Doblo says no to mosques
OUTSPOKEN businessman Dominic Doblo has been accused of stirring up religious division after expressing online his concerns about Islamic extremists in Rockhampton.
On Sunday, the former mayoral candidate who says he will stand for the top job again "if no other suitable candidates" come forward, attacked Waseem Razvi, who spoke at Rockhampton's Islamic Open Day in 2014.
Mr Razvi was mentioned in a weekend report by The Australian newspaper, where it was claimed an event to be run at Deakin University by an organisation he presided over was going to contain extremist content.
The university has since defended Mr Razvi after the event was held on Saturday, saying there was "nothing to suggest" anything had occurred at the function that was disrespectful, dismissive or unlawful.
Mr Razvi yesterday denied the inclusion of any material from extremist groups.
The academic described the event as an educational conference which also covered the topics of Christianity, Buddhism, Hinduism, feminism, homosexuality, domestic violence and drug addiction.
"We have had our major public conferences that were not only attended but also addressed by federal police officers," Mr Razvi told The Morning Bulletin yesterday.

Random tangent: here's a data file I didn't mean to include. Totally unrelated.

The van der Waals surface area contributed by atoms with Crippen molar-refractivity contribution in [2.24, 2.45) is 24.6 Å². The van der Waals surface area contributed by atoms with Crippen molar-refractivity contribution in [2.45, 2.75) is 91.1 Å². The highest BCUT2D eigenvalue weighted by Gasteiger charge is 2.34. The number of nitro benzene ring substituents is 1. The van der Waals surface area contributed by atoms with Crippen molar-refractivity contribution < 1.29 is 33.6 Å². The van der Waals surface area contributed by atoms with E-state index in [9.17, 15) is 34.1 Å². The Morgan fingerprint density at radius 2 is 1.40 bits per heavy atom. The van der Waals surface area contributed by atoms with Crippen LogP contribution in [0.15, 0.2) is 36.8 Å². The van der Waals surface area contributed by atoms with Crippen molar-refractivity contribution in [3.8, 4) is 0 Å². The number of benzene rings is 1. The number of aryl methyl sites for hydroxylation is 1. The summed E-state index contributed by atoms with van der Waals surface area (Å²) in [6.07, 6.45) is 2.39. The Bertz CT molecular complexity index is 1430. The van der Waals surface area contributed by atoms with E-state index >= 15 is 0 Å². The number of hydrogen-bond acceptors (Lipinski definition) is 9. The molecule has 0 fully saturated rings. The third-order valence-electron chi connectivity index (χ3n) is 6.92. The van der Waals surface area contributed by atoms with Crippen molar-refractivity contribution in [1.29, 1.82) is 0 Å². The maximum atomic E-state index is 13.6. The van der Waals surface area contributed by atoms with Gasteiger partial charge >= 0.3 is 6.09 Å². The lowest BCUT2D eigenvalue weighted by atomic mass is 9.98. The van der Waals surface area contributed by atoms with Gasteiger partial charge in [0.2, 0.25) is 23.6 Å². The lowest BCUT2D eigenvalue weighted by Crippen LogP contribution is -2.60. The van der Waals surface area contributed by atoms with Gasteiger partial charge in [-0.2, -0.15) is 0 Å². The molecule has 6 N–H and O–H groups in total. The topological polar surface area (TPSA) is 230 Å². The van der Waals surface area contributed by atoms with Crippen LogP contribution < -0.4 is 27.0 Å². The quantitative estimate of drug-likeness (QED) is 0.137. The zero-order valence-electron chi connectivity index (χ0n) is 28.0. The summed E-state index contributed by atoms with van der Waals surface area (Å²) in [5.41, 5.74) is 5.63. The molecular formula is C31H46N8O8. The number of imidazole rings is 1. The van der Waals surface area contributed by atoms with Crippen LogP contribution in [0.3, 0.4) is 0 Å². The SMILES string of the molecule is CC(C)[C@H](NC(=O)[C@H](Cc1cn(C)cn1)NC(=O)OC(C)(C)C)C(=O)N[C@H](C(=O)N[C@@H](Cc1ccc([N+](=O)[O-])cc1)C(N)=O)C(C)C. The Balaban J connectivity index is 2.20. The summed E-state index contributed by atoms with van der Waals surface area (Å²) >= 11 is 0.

"I don't see anyone having the right to call us extreme or radical, it is impossible for us to be extremist and deal with them.
"We have been invited regularly by the Buddhist, Christian and Jewish community to events.
"There are certain anti-muslim sources in Australia that try to create hysteria and discord in the community and unitedly, we Australians must condemn such groups... this growing islamophobia should be countered."
But Mr Doblo was sticking to his position that Mr Razvi's involvement with the Rockhampton Islamic community was of concern due to his leadership role in the Islamic Research and Education Academy.
And despite posting an online status shortly after the Rockhampton open day describing the community as "genuine" and "welcoming", he yesterday said Mr Razvi's speech was "full on" and raised concerns about the community's potential "hidden agenda".
Mr Doblo said council should not allow any request for Muslims to have their own burial ground at any of the region's cemeteries, nor should it allow mosques to be built on council land.
"I don't want them to have a separate cemetery... If they don't want to get buried with us then don't come here.
"They should build their own mosque with their own money, we don't want to give them any land, but I don't really want them here."
Mayor Margaret Strelow yesterday said comments such as these stirred up religious divisions.
Cr Strelow rejected Mr Doblo's claims that the local Islamic community wanted to build a mosque on council land or had their own section at the cemetery.
"There has not been any approach for land that I am aware of. And any request would see them join a long list of community groups who have asked and found that Council does not have land to give away," she said.
"The local Muslim community use the same cemetery as everyone else."
The Morning Bulletin was unsuccessful in their attempts to contact the Islamic Society of Central Queensland yesterday.